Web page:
summary: recipe for Pain Tordu, based on Mouette Barboff’s recipes for Pain Tordu as made in the Ger, and as made in the Lot-et-Garonne; almost, but not quite, lost in translation; twisting and turning on how to twist; BBBabes’ 12th anniversary; information about Bread Baking Babes;
We began when blogging was fashionable – before FB, instagram, and twitter took over the internet world. There is only one original BBBabe still actively baking and blogging, and our little group has been reduced from a baker’s dozen to just eight. Or is it nine?
But, once a BBBabe, always a BBBabe….
To celebrate our anniversary, Elle chose the recipe for Pain Tordu, which means literally: Twisted Bread.
summary: Rum Babas; recipe for Savarin Dough and Rum Babas; classic cookbooks; remembering to add important details when transcribing recipes; going through our photo archives;
I cannot believe that I have never raved here about Rum Babas! T made them for his birthday last year. I meant to rave out loud in here about them then. We even took pictures! (Well, actually, we didn’t manage to take pictures of them served last year. I guess we were too busy stuffing our faces… this year, I made sure to snap the above photo before we took the bowls to the table.)
I was so certain that I had already blogged about rum babas that when T went looking for the recipe to make Rum Babas again a couple of weeks ago, I told him to look here first for the recipe. But no. I’m wrong again – the BBBabes’ Champagne Babas are as close as I got.
I remember the first time I tasted Rum Babas was when I was about 14. Mum made them for their New Year’s Eve dinner party. The same 3 couples always got together, switching houses from year to year. None of us children were invited to those dinner parties, but we got to taste little samples of some of the things that were to be served whenever the party was at our house.
On the Rum Baba occasion, Mum used her wonderful Dinner Party Cookbook (Sunset Books 1962), following the recipes in ‘Dinner Party for Ten’. The menu included Veal Birds. I LOVED them. I remember being amazed and thrilled at the flavour of tarragon. That’s right. I had never tasted tarragon before that. And after that first taste, I wanted to have tarragon in everything from then on! And it was dried tarragon! (We really should try making veal birds, shouldn’t we? I wonder if they will be as fabulous as I remember. Hmmm. I wonder if we should use fresh or dried tarragon?)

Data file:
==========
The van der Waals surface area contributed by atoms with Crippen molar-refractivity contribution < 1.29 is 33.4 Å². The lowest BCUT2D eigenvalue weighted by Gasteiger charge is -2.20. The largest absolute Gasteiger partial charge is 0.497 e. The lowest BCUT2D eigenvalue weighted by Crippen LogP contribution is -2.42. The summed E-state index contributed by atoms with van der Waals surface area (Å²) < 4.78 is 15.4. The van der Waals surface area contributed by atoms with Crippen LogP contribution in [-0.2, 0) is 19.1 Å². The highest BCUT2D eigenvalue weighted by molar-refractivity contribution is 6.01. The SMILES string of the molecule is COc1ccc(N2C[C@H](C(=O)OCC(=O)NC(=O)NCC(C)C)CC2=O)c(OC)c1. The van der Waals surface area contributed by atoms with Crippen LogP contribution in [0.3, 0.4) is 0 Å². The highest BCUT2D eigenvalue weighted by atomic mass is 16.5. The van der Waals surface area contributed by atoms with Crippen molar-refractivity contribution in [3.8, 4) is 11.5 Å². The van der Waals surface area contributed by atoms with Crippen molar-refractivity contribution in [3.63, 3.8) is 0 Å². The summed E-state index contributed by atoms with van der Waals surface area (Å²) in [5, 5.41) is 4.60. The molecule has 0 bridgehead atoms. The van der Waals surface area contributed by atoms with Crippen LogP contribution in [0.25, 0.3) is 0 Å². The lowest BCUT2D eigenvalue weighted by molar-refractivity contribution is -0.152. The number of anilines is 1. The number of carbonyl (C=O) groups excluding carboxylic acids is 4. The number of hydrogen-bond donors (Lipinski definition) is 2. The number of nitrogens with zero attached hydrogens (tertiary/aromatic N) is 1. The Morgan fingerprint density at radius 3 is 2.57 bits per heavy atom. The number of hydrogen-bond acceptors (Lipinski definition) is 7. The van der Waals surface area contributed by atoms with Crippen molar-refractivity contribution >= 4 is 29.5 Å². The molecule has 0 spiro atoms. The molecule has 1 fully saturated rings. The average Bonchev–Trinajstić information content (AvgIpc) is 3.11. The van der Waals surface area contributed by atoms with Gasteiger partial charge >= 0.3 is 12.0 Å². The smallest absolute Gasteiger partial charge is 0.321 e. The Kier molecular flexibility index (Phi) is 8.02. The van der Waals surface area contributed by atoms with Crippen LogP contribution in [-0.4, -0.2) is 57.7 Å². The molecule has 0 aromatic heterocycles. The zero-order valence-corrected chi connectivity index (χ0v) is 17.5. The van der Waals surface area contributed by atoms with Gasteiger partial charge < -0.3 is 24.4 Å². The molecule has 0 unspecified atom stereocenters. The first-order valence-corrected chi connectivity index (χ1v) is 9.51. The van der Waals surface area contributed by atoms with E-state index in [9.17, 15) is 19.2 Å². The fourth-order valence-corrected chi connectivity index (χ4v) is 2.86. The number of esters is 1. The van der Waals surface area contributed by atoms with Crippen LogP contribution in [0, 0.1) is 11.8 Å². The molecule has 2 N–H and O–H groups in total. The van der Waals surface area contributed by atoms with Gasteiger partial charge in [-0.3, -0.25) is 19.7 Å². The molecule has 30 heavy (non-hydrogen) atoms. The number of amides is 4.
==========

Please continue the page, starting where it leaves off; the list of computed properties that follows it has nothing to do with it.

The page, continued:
But I’m getting off track – back to the babas…. As I recall, I didn’t really like Rum Babas. I wasn’t so keen on the rum. Silly young me. I have grown up now – j’adore Rum Babas…. (continue reading →)
We have been gradually re-reading back issues of SAVEUR magazine (bathroom reading), from when SAVEUR was still the really terrific magazine that we loved. A couple of mornings ago, T happily announced that we had to go out right away to get some coriander leaf and coconut cream.
“Why?!” I objected. It had snowed the night before and we’d have to – eeeeek – walk, instead of ride our bikes.
But he calmly explained. It was because of this:
2. SOUP WE’RE HOT FOR Malaysia is the birthplace of several regional varieties of Laksa, a vibrant Southeast Asian noodle soup. Our favorite? The spice-rich version from Kuala Lumpur known as curry laksa or curry mee. […] With its silken chicken-and-coconut milk curry, it’s pure noodle nirvana.
– James Oseland, The SAVEUR 100, page 2, No. 81, Jan/Feb 2005
I thought it was going to be an easy bread to make. Something perfect to rest with after all of December’s complex festive baking. Bzzzzzzt! W.R.O.N.G. – me, (blog from OUR kitchen)
To say we loved this bread is an understatement. […] Yes, you want to bake this bread! – Tanna (My Kitchen in Half Cups)
Love the texture of this uniquely leavened bread, even if it took me a couple tries! – Kelly (A Messy Kitchen)
Elizabeth gave us an exciting challenge – using chickpea flour in a starter and baking a delicious bread. […] Fortunately the Babes are not wedded to rules. […] I use[d] my wheat starter as the base for the chickpea starter […] The crumb was a bit dry but there were nice air holes here and there, it was chewy, and the flavor was lovely. I really liked the crust and sesame seeds on the outside. – Pat, aka Elle (Feeding My Enthusiasms)
Challenging indeed. It’s no-go this month. The first three evenings looked promising; the additions of the fourth evening caused the starter to crash and burn. No life (even after 10 days!). – Judy (Judy’s Gross Eats)
Something similar happened to me too, so no bread to post. – Aparna (My Diverse Kitchen)
I really like the flavor of the Arkatena Bread. I think I cut mine a bit too soon, but it tasted great! Love the addition of the fennel seeds. – Cathy (Bread Experience)
It starts out simple enough. The starter is made with chickpea flour, and because of the nature of chickpea flour, only takes 3 days to accumulate enough yeast to raise the dough. […] Then comes the list of steps to actually make the bread. No one thing is difficult it’s just that…. – Katie (Thyme For Cooking)
I know I shouldn’t be even remotely surprised once again to have received zero notices about BBBuddies baking Arkatena bread.
And not just because the days of blogging, just for the sake of blogging, appear to be waning. But one person did post – in detail – about his Arkatena adventures on FB. I asked permission to display his photos…. (continue reading →)